Anna Sheffer
July 27, 2018 11:04 am

On June 20th, after widespread criticism, President Donald Trump announced that he would end the separation of families at the border, which came about due to his zero-tolerance immigration policy. However, the administration had no clear plan for how it would reunite families, and on June 26th, a federal judge ordered that immigrant families must be reunited within 30 days. That 30-day timeline has now passed, but more than 700 children still remain separated from their parents.

BBC News reports that, as of July 26th, 711 children had not been returned to their parents. Lawyers for the federal government reportedly said that the children were ineligible for reunification, stating that in some of these cases, the parents had waived their reunification rights, had a criminal record, or had a communicable disease. But the majority of these children — 431 — were ineligible because their parents were no longer in the country. And still other cases reportedly required “further evaluation.”

As The New Yorker notes, some immigrant advocates argue that the ineligibility “criteria” is suspect.  Meanwhile, in a July 24th court hearing, a government lawyer failed to explain what “further evaluation” meant. The New Yorker also pointed out that in some instances where parents were barred from access due to “criminal records,” the criminal charges included things like driving while intoxicated and being “wanted by El Salvador.”

Michelle Brané, Director of the Migrant Rights and Justice Program at the Women’s Refugee Commission, told The New Yorker that she suspected the government was trying to “narrow the class of families” legally required to be reunited.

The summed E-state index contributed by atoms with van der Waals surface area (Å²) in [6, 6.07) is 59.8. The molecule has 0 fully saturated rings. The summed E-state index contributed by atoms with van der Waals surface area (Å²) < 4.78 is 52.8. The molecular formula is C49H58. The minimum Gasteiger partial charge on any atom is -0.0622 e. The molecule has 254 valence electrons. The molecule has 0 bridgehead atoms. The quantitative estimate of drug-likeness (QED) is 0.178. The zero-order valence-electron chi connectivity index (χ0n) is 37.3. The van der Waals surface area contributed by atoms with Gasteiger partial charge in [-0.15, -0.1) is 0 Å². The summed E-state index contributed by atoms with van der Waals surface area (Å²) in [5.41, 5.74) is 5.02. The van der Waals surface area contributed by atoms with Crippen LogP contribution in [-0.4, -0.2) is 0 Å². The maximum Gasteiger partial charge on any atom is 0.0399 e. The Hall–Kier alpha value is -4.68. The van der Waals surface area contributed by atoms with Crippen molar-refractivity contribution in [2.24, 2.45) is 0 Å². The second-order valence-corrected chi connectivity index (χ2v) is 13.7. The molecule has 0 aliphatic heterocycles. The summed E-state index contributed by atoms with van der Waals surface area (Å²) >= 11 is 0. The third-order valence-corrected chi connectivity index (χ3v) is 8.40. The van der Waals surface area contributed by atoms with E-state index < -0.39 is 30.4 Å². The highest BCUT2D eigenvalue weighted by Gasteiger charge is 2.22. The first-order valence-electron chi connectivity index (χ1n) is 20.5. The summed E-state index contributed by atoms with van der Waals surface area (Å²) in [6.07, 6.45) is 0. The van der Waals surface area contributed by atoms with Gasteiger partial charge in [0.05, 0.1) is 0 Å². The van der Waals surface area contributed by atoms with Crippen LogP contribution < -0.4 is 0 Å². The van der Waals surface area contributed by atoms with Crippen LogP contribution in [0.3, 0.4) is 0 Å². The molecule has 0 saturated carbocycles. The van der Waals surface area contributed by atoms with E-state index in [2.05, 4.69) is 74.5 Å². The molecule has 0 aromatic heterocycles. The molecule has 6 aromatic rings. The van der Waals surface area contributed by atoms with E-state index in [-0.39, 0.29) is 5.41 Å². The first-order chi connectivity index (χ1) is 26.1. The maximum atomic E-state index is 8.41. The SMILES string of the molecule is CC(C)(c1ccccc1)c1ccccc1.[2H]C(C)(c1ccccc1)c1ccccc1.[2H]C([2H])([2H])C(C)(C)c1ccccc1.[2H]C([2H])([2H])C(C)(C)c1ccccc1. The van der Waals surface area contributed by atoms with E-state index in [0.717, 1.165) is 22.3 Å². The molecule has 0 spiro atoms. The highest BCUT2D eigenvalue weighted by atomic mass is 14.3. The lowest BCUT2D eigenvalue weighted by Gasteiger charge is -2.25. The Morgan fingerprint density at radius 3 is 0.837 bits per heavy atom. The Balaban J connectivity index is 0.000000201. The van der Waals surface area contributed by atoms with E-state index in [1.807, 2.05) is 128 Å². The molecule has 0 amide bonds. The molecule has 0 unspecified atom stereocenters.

"It is weeding out cases based on a lot of things that are not always legitimate or final," Brané said of the government.

Marielena Hincapié, executive director of the National Immigration Law Center, told The New York Times that parents who signed away their rights to get their children back may not have meant to do so.

"We are aware of instances in which parents have felt coerced and didn’t fully understand the consequences of signing or did not feel they had a choice in the matter," Hincapié told the Times. 

In response to the government missing yesterday’s deadline, the NILC tweeted that it had filed a Freedom of Information Request to obtain the records related to the reunification of families.

It’s heartbreaking to know that there are hundreds of children still separated from their families. If you want to help reunite immigrant families, you can donate to organizations like the NILC or the American Civil Liberties Union, contact your elected officials, or, if possible, attend one of several Families Belong Together protests on July 28th. All families deserve to be together, and we can’t stop fighting until these children are returned to their parents.

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